USA

US To Deploy Troops To Saudi Following Oil Installation Attack

Defence Secretary Mark Esper told Pentagon reporters this is the first step to beefing up security in the country.

Smoke billows from the Aramco oil facility in Abqaiq, Saudi Arabia  (Picture: PA Images).

The US has said it will deploy extra troops and military equipment to Saudi Arabia and the United Arab Emirates to increase security.

The announcement comes as President Donald Trump has put off any immediate military strike on Iran in response to the attack on the Saudi oil industry.

US Defense Secretary Mark Esper told Pentagon reporters this is the first step to beefing up security and he would not rule out additional moves in the future.

General Joseph Dunford, chairman of the Joint Chiefs of Staff, said more details about the deployment will be determined in the coming days, but it would not involve thousands of US troops.

Other officials said the US deployment would likely be in the hundreds and the defensive equipment heading to the Middle East would probably include Patriot missile batteries and possibly enhanced radars.

Saudi Drone Attack Aftermath CREDIT DVIDS
The image above, distributed by the US government, shows damage to the infrastructure at at Saudi Aramco's Kuirais oil field in Buqyaq, Saudi Arabia (Picture: US Department of Defense).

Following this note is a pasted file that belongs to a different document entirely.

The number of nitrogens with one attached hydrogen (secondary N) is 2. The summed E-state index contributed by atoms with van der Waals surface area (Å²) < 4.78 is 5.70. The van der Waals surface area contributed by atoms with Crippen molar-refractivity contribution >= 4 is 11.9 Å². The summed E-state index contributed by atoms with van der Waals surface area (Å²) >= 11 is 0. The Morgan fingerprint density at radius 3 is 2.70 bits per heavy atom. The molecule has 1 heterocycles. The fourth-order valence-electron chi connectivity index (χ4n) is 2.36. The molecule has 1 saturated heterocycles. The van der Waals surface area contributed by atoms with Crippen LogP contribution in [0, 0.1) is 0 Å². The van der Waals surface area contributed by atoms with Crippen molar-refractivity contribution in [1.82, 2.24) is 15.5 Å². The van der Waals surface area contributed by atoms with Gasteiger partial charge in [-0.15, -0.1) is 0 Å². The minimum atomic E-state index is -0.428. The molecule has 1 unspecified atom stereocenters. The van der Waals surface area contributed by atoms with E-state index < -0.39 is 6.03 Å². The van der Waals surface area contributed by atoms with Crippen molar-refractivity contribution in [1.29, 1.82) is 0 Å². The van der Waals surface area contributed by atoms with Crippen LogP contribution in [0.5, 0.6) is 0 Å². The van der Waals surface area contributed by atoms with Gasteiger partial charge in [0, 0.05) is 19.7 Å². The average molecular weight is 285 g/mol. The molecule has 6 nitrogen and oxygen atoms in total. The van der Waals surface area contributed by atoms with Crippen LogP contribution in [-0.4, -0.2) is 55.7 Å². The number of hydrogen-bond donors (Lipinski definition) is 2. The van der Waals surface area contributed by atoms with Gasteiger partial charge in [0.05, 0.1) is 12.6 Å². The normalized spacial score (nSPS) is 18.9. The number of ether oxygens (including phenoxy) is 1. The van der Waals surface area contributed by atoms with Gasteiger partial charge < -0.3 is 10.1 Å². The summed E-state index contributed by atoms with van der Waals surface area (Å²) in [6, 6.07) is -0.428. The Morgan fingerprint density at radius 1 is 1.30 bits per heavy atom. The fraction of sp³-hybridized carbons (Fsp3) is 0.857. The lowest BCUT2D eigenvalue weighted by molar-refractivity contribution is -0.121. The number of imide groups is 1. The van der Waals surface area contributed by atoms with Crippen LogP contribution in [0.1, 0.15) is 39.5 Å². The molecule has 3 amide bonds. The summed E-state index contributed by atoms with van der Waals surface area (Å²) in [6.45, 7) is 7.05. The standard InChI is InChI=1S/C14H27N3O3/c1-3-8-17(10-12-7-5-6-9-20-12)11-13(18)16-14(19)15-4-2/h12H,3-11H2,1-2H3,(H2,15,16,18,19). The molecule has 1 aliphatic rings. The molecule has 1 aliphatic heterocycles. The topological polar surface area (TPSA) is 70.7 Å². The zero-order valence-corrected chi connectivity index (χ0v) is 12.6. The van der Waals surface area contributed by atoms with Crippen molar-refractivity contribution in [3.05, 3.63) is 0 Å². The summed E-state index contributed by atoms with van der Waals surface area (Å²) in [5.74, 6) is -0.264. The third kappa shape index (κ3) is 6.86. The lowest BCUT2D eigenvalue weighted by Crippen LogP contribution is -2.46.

The announcement reflected Mr Trump's comments earlier in the day when he told reporters that showing restraint "shows far more strength" than launching military strikes and he wanted to avoid an all-out war with Iran.

Instead, he laid out new sanctions on the Iranian central bank and said the easiest thing to do would be to launch military strikes.

Mr Dunford told reporters the extra equipment and troops would give the Saudis a better chance of defending against unconventional aerial attacks, saying:

"No single system is going to be able to defend against a threat like that ... but a layered system of defensive capabilities would mitigate the risk of swarms of drones or other attacks that may come from Iran."

The US has not provided any hard evidence that Iran was responsible for the attacks, while insisting the investigation continues, but Mr Esper said the drones and cruise missiles used in the attack were produced by Iran.